Cocaine planes make a "Bogotá Connection"

Federal Aviation Administration records obtained recently by Narco News offer some razor sharp evidence that a fat line of connections in the ongoing cocaine plane mystery leads right back to the nose of the U.S. government.

At the time a Gulfstream II jet, packed with nearly four tons of cocaine, crashed in Mexico’s Yucatan on Sept. 24 of last year, the owners of that jet were Clyde O’Connor and Greg Smith — both pilots who hail from Florida.

Both men have since vanished like vapor in the wake of that ill-fated Gulfstream II’s misadventure, but the paper trail has now caught up to them. The Gulfsteam II jet (with the tail number N987SA) has been linked to past use in the CIA’s terrorist rendition program, according to media reports and an investigation by the Parliamentary Assembly of the Council of Europe.

And now, via FAA and other documents obtained by Narco News, both Smith and O’Connor have been connected to yet another jet that has been used by U.S. government agencies (including the DEA, FBI and CIA) to advance covert operations targeting Latin America.

That jet is a Hawker business-class cruiser with the tail number N230TS. FAA records show that between Feb. 9, 2001, and June 16, 2005, Clyde O’Connor bought and sold this Hawker jet a total of five times through a series of three companies in which he is listed as an officer or “member.” In other words, O’Connor was essentially moving the Hawker jet back and forth between companies he controlled, according to the FAA records.

Those companies are the following:

Shewcon LLC of Miami, Fla.; Edax Investment Corp. of Nassau, Bahamas; and Core Investments of Ft. Lauderdale, Fla. (See link to the FAA records here.)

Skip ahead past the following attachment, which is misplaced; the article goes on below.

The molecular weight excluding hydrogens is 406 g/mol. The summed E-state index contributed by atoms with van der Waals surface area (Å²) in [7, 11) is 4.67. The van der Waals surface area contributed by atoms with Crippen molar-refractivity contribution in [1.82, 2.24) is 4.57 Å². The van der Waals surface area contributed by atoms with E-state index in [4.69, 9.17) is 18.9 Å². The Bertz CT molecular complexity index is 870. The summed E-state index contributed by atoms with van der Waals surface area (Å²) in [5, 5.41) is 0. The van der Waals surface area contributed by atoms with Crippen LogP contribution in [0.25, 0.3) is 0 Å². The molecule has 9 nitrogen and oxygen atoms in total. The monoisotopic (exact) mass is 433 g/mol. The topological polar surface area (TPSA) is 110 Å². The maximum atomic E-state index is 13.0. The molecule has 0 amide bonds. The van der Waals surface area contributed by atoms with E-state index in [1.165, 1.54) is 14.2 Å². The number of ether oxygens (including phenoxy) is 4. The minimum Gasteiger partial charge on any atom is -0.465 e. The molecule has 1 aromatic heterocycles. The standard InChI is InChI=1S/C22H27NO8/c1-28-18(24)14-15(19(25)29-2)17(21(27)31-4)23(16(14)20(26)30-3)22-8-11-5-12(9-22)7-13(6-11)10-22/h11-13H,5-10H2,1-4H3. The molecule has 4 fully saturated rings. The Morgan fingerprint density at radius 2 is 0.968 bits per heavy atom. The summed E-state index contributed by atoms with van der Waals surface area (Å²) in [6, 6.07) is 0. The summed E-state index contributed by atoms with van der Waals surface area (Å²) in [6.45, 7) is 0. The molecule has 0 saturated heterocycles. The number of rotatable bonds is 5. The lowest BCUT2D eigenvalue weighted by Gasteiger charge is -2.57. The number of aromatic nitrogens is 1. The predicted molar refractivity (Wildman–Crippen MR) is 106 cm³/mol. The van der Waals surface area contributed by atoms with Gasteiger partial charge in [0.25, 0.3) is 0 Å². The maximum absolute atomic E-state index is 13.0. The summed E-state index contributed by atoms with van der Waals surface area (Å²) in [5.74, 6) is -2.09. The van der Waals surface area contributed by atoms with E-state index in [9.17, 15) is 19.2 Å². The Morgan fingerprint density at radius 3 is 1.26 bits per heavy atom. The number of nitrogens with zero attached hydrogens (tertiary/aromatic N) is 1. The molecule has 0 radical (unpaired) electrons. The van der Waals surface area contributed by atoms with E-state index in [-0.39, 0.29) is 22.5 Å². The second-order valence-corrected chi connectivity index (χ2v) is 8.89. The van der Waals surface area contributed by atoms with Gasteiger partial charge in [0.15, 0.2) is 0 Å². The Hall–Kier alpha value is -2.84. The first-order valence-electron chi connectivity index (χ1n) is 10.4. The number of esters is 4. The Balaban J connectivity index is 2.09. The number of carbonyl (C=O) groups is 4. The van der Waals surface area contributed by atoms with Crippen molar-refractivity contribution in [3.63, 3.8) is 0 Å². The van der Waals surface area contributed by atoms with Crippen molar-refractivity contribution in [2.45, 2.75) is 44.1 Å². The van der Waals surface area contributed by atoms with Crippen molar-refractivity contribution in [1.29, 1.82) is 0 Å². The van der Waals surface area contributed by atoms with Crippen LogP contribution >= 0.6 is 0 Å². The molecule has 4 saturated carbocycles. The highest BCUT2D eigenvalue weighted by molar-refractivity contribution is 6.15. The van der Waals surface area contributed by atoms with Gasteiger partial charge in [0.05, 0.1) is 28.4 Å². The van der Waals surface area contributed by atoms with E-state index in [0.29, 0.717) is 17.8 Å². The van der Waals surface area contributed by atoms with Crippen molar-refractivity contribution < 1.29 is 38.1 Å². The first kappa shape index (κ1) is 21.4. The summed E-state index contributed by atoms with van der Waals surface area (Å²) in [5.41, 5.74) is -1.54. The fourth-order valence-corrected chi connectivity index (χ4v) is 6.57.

This is the same Clyde O’Connor who, according to a bill of sale, was listed along with Greg Smith as the owner of the Gulfstream II cocaine jet when it crashed in Mexico in late September 2007.

The Bogotá Connection

The man at the center of this latest intrigue over the cocaine planes is a known CIA asset named Baruch Vega.

Pleadings filed as part of a DEA agent’s wrongful termination case brought before the U.S. Merit Systems Protection Board in 2004 describe Vega as a “FCI-CI or Foreign Counterintelligence Service Confidential Informant, who had been brought in by the CIA.”

Vega claims that between 1997 and 2000 an individual named Greg Smith — the same Greg Smith listed on the bill of sale for the Gulfsteam II — was brought in by the FBI to pilot some 25 to 30 flights between Florida and Latin America as part of a U.S. government-sanctioned operation targeting Colombian narco-traffickers. Vega played a key role in that operation, which involved the DEA and FBI as well as the CIA — all using Vega as their common asset.

Vega also concedes that he is not really certain whom Smith worked for at the time, despite the FBI introduction. “He could have been working with CIA or U.S. Customs. I don’t really know,” Vega says.

In a lawsuit Vega filed in September last year in the U.S. Court of Federal Claims in Washington, D.C., he claims that the U.S. government owes him $28.5 million for the services he provided as part of that U.S.-government-sanctioned operation, which helped the U.S. government net 114 Colombian narco-trafficking targets.

From Vega’s lawsuit, filed on Sept. 21:

In or about 1996 and 1997, [Vega] became a documented confidential informant for the United States of America, specifically, two federal law enforcement agencies, the Federal Bureau of Investigation (“FBI”) and later, for the Drug Enforcement Administration (“DEA”).

… Mr. Vega was not a traditional informant and his methodology was anything but parochial. Mr. Vega engineered a plan/program that proved to be innovative and very successful.

Mr. Vega would play and later, in fact did play, the role of an intermediary (or broker) between Colombian drug traffickers, some then unknown (and thus, unidentified) to U.S. law enforcement, others already identified (by their real names or nicknames as “suspects”) by U.S. law enforcement and, others already indicted, for drug trafficking and/or money laundering charges in various federal districts across the United States of America.

Vega’s plan, as explained in his pleadings, involved what might best be described as an elaborate U.S. government-sanctioned extortion scheme. Vega, “at great danger to himself,” approached Colombian narco-traffickers and convinced them to “negotiate their criminal exposure” with the U.S. government rather than waiting to be indicted, arrested and extradited, Vega claims in his litigation.